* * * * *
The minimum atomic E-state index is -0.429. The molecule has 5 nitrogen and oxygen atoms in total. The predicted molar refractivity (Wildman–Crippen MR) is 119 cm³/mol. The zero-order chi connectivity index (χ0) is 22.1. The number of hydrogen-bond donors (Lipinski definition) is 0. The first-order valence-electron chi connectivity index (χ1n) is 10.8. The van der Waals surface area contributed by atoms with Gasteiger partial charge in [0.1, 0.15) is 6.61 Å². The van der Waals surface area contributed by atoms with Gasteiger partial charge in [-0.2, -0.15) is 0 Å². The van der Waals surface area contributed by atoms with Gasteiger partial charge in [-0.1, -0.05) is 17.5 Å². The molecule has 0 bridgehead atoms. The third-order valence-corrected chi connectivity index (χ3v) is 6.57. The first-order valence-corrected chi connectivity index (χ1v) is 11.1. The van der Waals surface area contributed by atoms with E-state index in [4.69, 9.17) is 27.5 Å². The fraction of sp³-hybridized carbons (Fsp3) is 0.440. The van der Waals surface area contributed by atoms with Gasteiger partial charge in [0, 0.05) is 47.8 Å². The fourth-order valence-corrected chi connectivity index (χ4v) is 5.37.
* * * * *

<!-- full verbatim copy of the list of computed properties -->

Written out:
The minimum atomic E-state index is -0.429. The molecule has 5 nitrogen and oxygen atoms in total. The predicted molar refractivity (Wildman–Crippen MR) is 119 cm³/mol. The zero-order chi connectivity index (χ0) is 22.1. The number of hydrogen-bond donors (Lipinski definition) is 0. The first-order valence-electron chi connectivity index (χ1n) is 10.8. The van der Waals surface area contributed by atoms with Gasteiger partial charge in [0.1, 0.15) is 6.61 Å². The van der Waals surface area contributed by atoms with Gasteiger partial charge in [-0.2, -0.15) is 0 Å². The van der Waals surface area contributed by atoms with Gasteiger partial charge in [-0.1, -0.05) is 17.5 Å². The molecule has 0 bridgehead atoms. The third-order valence-corrected chi connectivity index (χ3v) is 6.57. The first-order valence-corrected chi connectivity index (χ1v) is 11.1. The van der Waals surface area contributed by atoms with E-state index in [4.69, 9.17) is 27.5 Å². The fraction of sp³-hybridized carbons (Fsp3) is 0.440. The van der Waals surface area contributed by atoms with Gasteiger partial charge in [0, 0.05) is 47.8 Å². The fourth-order valence-corrected chi connectivity index (χ4v) is 5.37.